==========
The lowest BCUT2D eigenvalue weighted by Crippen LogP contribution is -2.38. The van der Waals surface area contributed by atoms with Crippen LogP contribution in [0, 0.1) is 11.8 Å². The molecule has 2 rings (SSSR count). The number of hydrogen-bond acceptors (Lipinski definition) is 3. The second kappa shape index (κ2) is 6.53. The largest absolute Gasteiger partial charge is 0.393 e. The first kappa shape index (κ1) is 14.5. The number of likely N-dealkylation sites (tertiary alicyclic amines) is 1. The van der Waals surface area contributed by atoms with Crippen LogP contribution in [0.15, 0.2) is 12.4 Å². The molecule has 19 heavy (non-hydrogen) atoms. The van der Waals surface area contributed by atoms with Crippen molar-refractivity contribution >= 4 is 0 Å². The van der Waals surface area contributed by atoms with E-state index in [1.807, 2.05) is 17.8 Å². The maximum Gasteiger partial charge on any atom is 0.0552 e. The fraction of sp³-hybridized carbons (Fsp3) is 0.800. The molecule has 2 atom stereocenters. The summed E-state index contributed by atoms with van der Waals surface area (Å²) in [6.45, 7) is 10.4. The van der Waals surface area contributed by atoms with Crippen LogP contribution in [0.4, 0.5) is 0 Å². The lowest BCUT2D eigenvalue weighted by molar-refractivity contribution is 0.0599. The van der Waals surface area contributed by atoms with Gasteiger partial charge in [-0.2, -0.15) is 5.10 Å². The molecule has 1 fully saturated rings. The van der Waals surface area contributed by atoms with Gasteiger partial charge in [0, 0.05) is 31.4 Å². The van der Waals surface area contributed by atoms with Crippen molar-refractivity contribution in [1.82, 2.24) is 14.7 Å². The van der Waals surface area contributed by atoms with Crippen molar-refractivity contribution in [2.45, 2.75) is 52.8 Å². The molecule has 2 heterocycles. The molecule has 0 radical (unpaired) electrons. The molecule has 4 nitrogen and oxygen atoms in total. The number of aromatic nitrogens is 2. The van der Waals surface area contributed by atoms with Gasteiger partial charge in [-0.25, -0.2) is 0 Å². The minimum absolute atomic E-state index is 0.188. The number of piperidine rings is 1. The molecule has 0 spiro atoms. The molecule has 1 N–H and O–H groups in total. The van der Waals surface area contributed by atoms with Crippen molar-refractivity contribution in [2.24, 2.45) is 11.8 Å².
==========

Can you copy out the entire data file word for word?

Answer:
The lowest BCUT2D eigenvalue weighted by Crippen LogP contribution is -2.38. The van der Waals surface area contributed by atoms with Crippen LogP contribution in [0, 0.1) is 11.8 Å². The molecule has 2 rings (SSSR count). The number of hydrogen-bond acceptors (Lipinski definition) is 3. The second kappa shape index (κ2) is 6.53. The largest absolute Gasteiger partial charge is 0.393 e. The first kappa shape index (κ1) is 14.5. The number of likely N-dealkylation sites (tertiary alicyclic amines) is 1. The van der Waals surface area contributed by atoms with Crippen LogP contribution in [0.15, 0.2) is 12.4 Å². The molecule has 19 heavy (non-hydrogen) atoms. The van der Waals surface area contributed by atoms with Crippen molar-refractivity contribution >= 4 is 0 Å². The van der Waals surface area contributed by atoms with E-state index in [1.807, 2.05) is 17.8 Å². The maximum Gasteiger partial charge on any atom is 0.0552 e. The fraction of sp³-hybridized carbons (Fsp3) is 0.800. The molecule has 2 atom stereocenters. The summed E-state index contributed by atoms with van der Waals surface area (Å²) in [6.45, 7) is 10.4. The van der Waals surface area contributed by atoms with Crippen LogP contribution in [0.4, 0.5) is 0 Å². The lowest BCUT2D eigenvalue weighted by molar-refractivity contribution is 0.0599. The van der Waals surface area contributed by atoms with Gasteiger partial charge in [-0.2, -0.15) is 5.10 Å². The molecule has 1 fully saturated rings. The van der Waals surface area contributed by atoms with Gasteiger partial charge in [0, 0.05) is 31.4 Å². The van der Waals surface area contributed by atoms with Crippen molar-refractivity contribution in [1.82, 2.24) is 14.7 Å². The van der Waals surface area contributed by atoms with Crippen molar-refractivity contribution in [2.45, 2.75) is 52.8 Å². The molecule has 2 heterocycles. The molecule has 0 radical (unpaired) electrons. The molecule has 4 nitrogen and oxygen atoms in total. The number of aromatic nitrogens is 2. The van der Waals surface area contributed by atoms with Gasteiger partial charge in [-0.25, -0.2) is 0 Å². The minimum absolute atomic E-state index is 0.188. The number of piperidine rings is 1. The molecule has 0 spiro atoms. The molecule has 1 N–H and O–H groups in total. The van der Waals surface area contributed by atoms with Crippen molar-refractivity contribution in [2.24, 2.45) is 11.8 Å².